“In fact, the story of 40 years of Ars Electronica is also the story of a worldwide community that is constantly growing.”

After having dealt with the history intensively and for a long time, what were the most important milestones for you personally in the development of Ars Electronica 2019?

Andreas J. Hirsch: Of course, there are the big, well-known milestones: the founding of the Festival in 1979, the Prix Ars Electronica in 1987, the opening of the Ars Electronica Center and the founding of the Futurelab in 1996, and the new Center in 2009. However, no less interesting, in my opinion, are a number of less noticed turning points in the development, such as the step into an international presence in 2004, which has developed enormously since then, or the transformation of the festival – in the POSTCITY location – into a platform of high audience appeal in 2015.

Ars Electronica Center Linz 2019, Credit: Ars Electronica / Robert Bauernhansl

Where do you think Ars Electronica’s journey will take us in the future, purely speculatively?

Andreas J. Hirsch: With its visionary basic concept, Ars Electronica has a considerable resilience. For example, it not only survived attempts to reinstate it soon after its founding, or the consequences of the financial and economic crisis of 2008, but also used it for transformation and further development. But the future of Ars Electronica as an institution of the city of Linz is closely linked to the fate of the city itself and to developments in Europe. This affects both the economic situation and the political situation. An institution so clearly linked to the ideas of the Enlightenment and modernism, which cultivates values such as openness, tolerance, cooperation and internationality, would of course face increased challenges of its resilience in an illiberal society or in a uniform cultural landscape.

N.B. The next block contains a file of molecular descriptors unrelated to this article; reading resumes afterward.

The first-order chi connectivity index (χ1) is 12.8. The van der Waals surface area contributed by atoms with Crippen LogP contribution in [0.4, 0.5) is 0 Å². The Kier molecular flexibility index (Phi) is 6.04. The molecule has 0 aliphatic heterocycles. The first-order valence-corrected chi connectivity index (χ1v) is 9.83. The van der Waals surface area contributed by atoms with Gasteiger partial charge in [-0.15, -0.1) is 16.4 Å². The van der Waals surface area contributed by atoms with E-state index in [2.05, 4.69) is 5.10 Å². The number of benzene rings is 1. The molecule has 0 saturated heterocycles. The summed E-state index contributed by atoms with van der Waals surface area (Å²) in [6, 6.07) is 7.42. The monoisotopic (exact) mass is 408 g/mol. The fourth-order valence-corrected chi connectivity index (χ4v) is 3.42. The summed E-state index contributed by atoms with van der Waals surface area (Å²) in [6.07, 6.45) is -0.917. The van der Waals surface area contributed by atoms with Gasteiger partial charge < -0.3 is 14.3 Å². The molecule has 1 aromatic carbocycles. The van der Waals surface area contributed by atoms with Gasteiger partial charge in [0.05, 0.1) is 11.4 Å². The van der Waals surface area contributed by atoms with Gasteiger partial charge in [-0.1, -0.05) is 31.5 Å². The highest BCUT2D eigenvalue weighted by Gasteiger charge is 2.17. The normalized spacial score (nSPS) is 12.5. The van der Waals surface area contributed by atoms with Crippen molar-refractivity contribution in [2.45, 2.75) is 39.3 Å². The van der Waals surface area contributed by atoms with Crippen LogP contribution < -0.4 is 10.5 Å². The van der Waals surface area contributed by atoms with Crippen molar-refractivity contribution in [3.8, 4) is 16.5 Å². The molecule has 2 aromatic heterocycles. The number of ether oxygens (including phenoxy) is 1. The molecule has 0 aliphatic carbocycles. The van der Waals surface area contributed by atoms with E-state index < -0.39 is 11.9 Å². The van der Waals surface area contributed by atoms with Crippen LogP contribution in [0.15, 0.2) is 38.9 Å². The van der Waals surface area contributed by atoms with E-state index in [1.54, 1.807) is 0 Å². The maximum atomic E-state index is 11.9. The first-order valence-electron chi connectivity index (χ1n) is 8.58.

As part of the Ars Electronica Festival, you will also be hosting an Expert Tour, which will take visitors through POSTCITY on the basis of the book. How exactly can one imagine this and what awaits visitors?

Andreas J. Hirsch: The book itself is something like a “Guided Tour” through 40 years of Ars Electronica, a filter for an immense wealth of archive material, always on the lookout for patterns and contexts. Accordingly, on my tour through POSTCITY we will make our way through the tremendous wealth of projects, whereby the history of Ars Electronica and the leitmotifs that run through this history will also offer us a red thread through the events here.

Andreas J. Hirsch, born 1961 in Vienna, Austria, is a writer, art curator, and photographic artist. His manifold involvements in Ars Electronica as consultant, curator, juror and artist began in 1996. They include the 2013 exhibition “HR Giger – The Art of Biomechanics” and the 2017 book The Practice of Art and Science, with co-editor Gerfried Stocker.